By Yesim Dikmen and Mehmet Emin Caliskan
SEDDULBAHIR, Turkey (Reuters) – Turkey’s newest park is an underwater museum of fourteen wrecks that lie beneath the waves of the Dardanelles Strait, a glimpse into the fierce battles between Ottoman and Allied forces during World War I.
Turkish photographer Savas Karakas was one of the first to board a motorboat and then dive into the seabed tomb when the park opened on Saturday. There, he says, he was able to reconnect with his grandfather who fought in the Gallipoli campaign of 1915.
âMy grandfather’s hands were disfigured and burned in battle, and I was still afraid of it,â said Karakas, who lives in Istanbul and whose first name means âwar,â after the battle.
“But when I come to Gallipoli and dive, the rusty metal and steel of the wrecks remind me of my grandfather’s hands and I hold his hand underwater.”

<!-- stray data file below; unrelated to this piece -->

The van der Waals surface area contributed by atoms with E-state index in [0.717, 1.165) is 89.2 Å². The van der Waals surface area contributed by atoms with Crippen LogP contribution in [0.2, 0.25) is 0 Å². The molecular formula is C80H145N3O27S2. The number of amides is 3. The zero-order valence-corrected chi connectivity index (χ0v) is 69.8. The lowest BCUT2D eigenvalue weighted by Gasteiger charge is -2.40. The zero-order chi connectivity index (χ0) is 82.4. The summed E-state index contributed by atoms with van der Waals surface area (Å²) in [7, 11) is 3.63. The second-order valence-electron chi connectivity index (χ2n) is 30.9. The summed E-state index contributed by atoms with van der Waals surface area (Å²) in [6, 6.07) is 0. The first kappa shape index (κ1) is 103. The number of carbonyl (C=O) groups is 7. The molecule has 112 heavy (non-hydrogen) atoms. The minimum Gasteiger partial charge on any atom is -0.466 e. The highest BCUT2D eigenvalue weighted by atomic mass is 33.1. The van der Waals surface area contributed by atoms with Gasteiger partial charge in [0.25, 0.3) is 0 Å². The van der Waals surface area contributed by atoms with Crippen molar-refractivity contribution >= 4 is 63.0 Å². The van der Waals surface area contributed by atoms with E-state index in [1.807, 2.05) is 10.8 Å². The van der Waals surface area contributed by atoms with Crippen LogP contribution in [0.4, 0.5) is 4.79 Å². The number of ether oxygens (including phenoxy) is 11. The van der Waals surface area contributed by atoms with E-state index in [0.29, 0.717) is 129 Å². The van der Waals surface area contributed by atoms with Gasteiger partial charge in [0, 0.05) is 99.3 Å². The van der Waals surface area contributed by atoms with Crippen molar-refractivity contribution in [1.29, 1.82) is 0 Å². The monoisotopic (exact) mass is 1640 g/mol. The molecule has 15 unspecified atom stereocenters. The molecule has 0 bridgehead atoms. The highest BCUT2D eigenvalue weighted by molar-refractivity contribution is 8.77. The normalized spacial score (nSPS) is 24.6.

Gallipoli Historic Underwater Park opened 106 years after German Ottoman and Allied forces stopped an invasion by British, French, Australian and New Zealand troops.
Ottoman resistance remains a point of deep pride in modern Turkey. At the time, he thwarted the Allied plan to control the strait connecting the Aegean Sea with the Black Sea, where their Russian naval allies were herded.
Heavy British losses included the 120-meter battleship HMS Majestic, which is the first stop for divers at a depth of 24 meters off the coast of Seddulbahir.
He and other vessels are largely intact on the seabed.
âWe are a lucky generation because we can still visit these monuments,â said Ali Ethem Keskin, another underwater photographer from Istanbul.
âWhen I started divingâ¦ I felt the moment they sank and I felt the stress of the war,â he said. “I felt the panic they felt at that point.”
(Written by Jonathan Spicer, edited by Christina Fincher)